‘[E]ven three years after having left full-time education, the employment rate of today’s graduates are projected to be 13 per cent lower, three years down the line, than they would have been absent the crisis. Employment rates for mid- and low-skilled workers could fall even further: 27 per cent and 37 per cent respectively. Moreover, a large proportion of non-graduate leavers tend begin their careers in sectors that are currently shutdown and likely to suffer declines over the medium-to-longer term – such as retail and hospitality.
– Resolution Foundation
In the UK, the unemployment rate for 18-24 year-olds is projected to hit a staggering 27% this year, up from 10.5% in 2019, according to analysis from the Resolution Foundation.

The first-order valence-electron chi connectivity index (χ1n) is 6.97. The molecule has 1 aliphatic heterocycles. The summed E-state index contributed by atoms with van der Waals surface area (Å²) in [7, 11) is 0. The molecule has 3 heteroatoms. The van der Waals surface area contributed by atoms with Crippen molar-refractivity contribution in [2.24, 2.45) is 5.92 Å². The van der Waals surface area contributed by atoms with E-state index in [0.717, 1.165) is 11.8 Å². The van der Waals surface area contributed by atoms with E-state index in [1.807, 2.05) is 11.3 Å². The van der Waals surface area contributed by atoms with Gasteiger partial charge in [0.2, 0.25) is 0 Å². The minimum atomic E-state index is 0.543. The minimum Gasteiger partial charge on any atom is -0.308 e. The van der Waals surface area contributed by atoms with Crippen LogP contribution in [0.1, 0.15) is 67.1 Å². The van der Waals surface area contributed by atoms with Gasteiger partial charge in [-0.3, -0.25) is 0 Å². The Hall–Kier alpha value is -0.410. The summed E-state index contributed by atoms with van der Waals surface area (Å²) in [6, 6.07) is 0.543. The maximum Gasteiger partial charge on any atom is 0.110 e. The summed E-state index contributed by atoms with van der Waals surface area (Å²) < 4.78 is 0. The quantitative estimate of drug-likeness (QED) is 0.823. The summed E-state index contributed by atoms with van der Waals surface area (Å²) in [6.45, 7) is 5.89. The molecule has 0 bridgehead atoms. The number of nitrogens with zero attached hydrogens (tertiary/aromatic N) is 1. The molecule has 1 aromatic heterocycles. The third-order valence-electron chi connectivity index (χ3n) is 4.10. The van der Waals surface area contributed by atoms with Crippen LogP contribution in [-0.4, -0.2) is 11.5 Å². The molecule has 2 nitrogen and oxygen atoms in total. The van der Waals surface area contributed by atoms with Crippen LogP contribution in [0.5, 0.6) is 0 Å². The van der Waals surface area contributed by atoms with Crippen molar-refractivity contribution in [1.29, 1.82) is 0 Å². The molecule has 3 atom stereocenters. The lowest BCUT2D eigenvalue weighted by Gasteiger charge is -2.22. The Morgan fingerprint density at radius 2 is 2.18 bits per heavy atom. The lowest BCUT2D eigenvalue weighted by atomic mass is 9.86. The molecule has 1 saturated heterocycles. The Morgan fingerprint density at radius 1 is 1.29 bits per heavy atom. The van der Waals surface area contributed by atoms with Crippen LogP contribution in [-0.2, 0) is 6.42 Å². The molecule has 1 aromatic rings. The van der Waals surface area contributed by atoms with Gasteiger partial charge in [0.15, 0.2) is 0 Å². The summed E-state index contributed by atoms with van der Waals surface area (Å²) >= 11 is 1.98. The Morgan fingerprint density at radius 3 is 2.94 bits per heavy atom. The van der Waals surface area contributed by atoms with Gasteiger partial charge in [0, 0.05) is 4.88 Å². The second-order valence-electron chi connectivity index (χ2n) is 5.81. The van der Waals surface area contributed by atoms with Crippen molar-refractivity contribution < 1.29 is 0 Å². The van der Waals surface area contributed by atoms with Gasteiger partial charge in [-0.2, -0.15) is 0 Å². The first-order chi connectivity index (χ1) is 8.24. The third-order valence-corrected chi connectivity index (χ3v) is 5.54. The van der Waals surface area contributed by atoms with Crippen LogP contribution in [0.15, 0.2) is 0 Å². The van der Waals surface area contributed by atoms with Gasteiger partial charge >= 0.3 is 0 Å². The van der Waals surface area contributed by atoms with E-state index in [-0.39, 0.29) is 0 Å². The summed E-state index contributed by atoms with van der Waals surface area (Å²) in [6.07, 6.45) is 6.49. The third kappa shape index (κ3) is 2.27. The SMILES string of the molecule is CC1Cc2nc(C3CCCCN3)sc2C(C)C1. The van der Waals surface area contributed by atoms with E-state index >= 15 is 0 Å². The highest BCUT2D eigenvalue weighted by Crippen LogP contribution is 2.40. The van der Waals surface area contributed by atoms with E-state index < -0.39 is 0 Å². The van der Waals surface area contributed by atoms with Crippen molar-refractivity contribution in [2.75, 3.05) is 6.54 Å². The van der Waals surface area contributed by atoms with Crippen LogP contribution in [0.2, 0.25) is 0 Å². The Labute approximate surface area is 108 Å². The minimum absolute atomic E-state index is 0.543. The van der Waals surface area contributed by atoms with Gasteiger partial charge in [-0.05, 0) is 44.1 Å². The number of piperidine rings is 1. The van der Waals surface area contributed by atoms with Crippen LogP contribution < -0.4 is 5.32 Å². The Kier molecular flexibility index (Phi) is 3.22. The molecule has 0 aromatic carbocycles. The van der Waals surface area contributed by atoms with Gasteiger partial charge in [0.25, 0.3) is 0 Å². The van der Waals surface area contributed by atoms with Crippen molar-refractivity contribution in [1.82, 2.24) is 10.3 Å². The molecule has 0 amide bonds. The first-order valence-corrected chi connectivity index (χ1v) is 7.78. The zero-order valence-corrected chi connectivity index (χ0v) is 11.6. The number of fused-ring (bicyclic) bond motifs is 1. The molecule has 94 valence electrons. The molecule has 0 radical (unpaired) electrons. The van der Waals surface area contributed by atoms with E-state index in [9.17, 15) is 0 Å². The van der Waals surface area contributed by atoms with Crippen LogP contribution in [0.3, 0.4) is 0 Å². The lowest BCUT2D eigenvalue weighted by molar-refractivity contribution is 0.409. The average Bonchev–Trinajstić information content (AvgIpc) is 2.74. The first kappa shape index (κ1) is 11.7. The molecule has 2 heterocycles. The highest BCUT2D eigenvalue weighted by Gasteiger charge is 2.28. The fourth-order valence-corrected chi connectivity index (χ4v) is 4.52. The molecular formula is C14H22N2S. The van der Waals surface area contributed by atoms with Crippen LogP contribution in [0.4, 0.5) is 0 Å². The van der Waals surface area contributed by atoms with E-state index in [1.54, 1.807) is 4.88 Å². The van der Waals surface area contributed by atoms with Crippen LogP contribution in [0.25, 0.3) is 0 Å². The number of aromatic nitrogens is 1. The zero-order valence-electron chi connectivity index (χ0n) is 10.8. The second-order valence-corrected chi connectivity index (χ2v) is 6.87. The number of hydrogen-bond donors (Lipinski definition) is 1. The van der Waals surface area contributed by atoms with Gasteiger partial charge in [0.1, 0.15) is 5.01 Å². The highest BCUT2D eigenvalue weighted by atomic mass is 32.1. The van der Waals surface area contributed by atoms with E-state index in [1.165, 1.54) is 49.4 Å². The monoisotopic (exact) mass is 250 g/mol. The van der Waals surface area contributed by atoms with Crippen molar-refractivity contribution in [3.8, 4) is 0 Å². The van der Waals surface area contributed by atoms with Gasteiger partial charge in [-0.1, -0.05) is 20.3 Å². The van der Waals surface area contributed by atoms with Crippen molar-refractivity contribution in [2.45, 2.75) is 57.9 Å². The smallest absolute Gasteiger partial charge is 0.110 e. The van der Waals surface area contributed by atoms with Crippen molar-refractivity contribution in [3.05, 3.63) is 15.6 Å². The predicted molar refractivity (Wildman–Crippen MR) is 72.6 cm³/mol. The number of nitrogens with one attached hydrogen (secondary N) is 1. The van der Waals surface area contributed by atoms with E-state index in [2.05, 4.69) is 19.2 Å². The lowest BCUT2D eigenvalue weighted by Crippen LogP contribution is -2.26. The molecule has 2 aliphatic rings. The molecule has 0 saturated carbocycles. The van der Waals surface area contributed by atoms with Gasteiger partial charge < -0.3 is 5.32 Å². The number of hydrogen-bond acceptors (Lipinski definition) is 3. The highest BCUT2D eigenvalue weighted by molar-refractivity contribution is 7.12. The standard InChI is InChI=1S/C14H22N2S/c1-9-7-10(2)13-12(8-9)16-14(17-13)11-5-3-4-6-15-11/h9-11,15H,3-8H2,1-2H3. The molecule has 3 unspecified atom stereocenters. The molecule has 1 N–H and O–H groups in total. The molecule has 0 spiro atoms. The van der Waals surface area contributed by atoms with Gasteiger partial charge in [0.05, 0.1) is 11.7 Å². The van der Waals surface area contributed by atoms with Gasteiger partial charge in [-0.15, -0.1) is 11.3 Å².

This means an extra 640,000 people in the age group are likely to be out of work.
“The unique nature of the current crisis has damaged the first rung on the employment ladder for a substantial proportion of education leavers — and it is so far unclear when, and to what extent, these sectors will recover,” the report notes.
Young bear brunt of crisis
The crisis could leave lasting scars. Thanks to the spike in UK unemployment, today’s graduates are 13% less likely to be employed in three years’ time compared to a scenario without the pandemic.
Those with mid-level qualifications are 27% less likely to be employed in three years, while the figure rises to 37% for “lower-skilled” adults leaving education today, according to the report’s projections.